The next day was the press conference, where the likes of Mary J. Blige and Charlize Theron were speaking, with Kelly Osbourne in attendance. And guess who else was there? Sean Penn! SEAN PENN. (Unfortunately he was on the other side of the room. I was pissed.) There was also an award given to Prince Harry's favorite charity, and he was supposed to be there, but apparently he got called on some military thing and instead this really nice guy accepted on his behalf, but let's be real, if I would have seen Prince Harry I probably would have pulled a crazy-girl-in-the-crown moment, because I am not above that, so maybe it worked out for the best.

Sean Penn and Charlize Theron

(Image credit: Getty Images)

It allowed me to focus on the more serious stuff, like Gery Keszler, who founded Life Ball to benefit AIDS Life and raise money for HIV/AIDS research. He told the story about the creation of the event and how he loved the mix of elegance and kitsch. He told the story of the adversity he faced early on, and now, the amount of support he's gotten for his cause. But perhaps the most moving part—the part that made it all real and worth it—was when Gery recounted the life of a good friend who had recently passed from AIDS. As he told the story of their friendship, he broke down and began to cry. That was the moment things came into clear focus—this was a cause to end death by celebrating life.

"We're making a loud scream for awareness," Keszler said. "A louder scream than ever for life."

We're making a loud scream for awareness. A louder scream than ever for life.

Later on, we attended another cocktail party, where I sipped Moet champagne and wore a Marchessa Notte dress that was (duh) gold. We then headed to *another* cocktail party, where we sipped more champagne (and where my dress was still gold). Finally, it was off to Life Ball—and down the sparkly, magenta carpet as Vienna's City Hall lit up the sky in hues of purple.

The opening ceremony itself, held outside, draws 40,000 attendees, all hoping to watch the show and take part in the revelry. There, Charlize and Sean Penn gave speeches urging us to pay attention to the crisis of AIDS. Other notables gave remarks, and the ceremony concluded with Jean Paul Gaultier's retrospective fashion show. Then, 1,500 ticket holders entered the City Hall doors to a party the likes of which I have never seen before—people in ball gowns and people in costumes and everyone in gold and glitter and sparkle drank and danced on various floors and rooms. It was amazing and overwhelming and crazy and fun—but mostly, it was the best people watching I've ever been privy to.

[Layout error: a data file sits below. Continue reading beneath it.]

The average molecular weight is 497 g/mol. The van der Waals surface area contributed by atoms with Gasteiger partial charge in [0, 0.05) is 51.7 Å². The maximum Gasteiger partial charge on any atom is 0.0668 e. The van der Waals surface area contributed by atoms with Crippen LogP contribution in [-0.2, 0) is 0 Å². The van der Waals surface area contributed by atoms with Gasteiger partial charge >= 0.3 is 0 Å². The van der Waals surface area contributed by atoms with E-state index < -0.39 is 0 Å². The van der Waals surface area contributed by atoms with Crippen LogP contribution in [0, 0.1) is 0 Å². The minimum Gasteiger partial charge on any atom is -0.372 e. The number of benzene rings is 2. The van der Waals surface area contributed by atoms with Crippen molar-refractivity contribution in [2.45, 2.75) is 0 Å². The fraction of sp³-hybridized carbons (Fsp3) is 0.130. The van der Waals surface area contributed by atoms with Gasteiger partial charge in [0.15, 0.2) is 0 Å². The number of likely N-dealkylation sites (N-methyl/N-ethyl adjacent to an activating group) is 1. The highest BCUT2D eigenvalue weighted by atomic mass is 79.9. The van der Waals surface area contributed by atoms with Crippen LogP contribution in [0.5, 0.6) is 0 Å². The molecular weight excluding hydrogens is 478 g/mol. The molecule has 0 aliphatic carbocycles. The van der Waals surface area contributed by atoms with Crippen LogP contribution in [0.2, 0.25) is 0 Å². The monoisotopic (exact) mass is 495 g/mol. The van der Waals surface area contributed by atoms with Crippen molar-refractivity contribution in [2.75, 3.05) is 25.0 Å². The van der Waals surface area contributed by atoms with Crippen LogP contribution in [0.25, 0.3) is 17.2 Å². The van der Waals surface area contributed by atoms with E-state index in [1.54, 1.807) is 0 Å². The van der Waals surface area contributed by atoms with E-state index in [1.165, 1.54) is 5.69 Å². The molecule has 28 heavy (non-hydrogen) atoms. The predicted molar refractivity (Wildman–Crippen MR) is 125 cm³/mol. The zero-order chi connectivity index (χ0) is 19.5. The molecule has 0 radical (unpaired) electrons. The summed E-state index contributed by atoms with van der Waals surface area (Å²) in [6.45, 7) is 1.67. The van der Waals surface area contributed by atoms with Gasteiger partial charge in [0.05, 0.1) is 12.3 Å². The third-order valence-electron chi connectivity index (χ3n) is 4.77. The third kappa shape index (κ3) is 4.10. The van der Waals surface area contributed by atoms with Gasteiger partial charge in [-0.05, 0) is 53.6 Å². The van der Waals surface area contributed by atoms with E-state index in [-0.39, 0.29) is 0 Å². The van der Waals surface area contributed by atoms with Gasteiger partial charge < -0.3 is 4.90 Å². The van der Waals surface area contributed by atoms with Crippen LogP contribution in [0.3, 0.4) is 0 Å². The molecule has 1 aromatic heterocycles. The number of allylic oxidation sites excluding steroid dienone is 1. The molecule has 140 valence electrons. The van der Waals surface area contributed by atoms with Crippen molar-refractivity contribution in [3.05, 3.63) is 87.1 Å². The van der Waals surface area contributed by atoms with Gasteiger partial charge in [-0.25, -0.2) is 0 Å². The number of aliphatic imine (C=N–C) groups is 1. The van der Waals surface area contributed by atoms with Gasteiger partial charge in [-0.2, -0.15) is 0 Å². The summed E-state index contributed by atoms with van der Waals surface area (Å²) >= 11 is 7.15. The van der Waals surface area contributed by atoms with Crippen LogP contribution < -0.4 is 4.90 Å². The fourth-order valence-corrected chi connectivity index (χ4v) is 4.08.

The dancers danced and the models walked and the partiers partied—and I stood there in awe, taking it all in.

To learn more about Life Ball, with tickets that sell out in minutes, head to

Samantha Leal
Senior Editor

Samantha Leal is the Deputy Editor at Well+Good, where she spends most of her day thinking of new ideas across platforms, bringing on new writers, overseeing the day-to-day of the website, and working with the awesome team to produce the best stories and packages. Before W+G, she was the Senior Web Editor for Marie Claire and the Deputy Editor for, with bylines all over the internet. Graduating from the Medill School of Journalism at Northwestern University with a minor in African history, she’s written everything from travel guides to political op-eds to wine explainers (currently enrolled in the WSET program) to celebrity profiles. Find her online pretty much everywhere @samanthajoleal.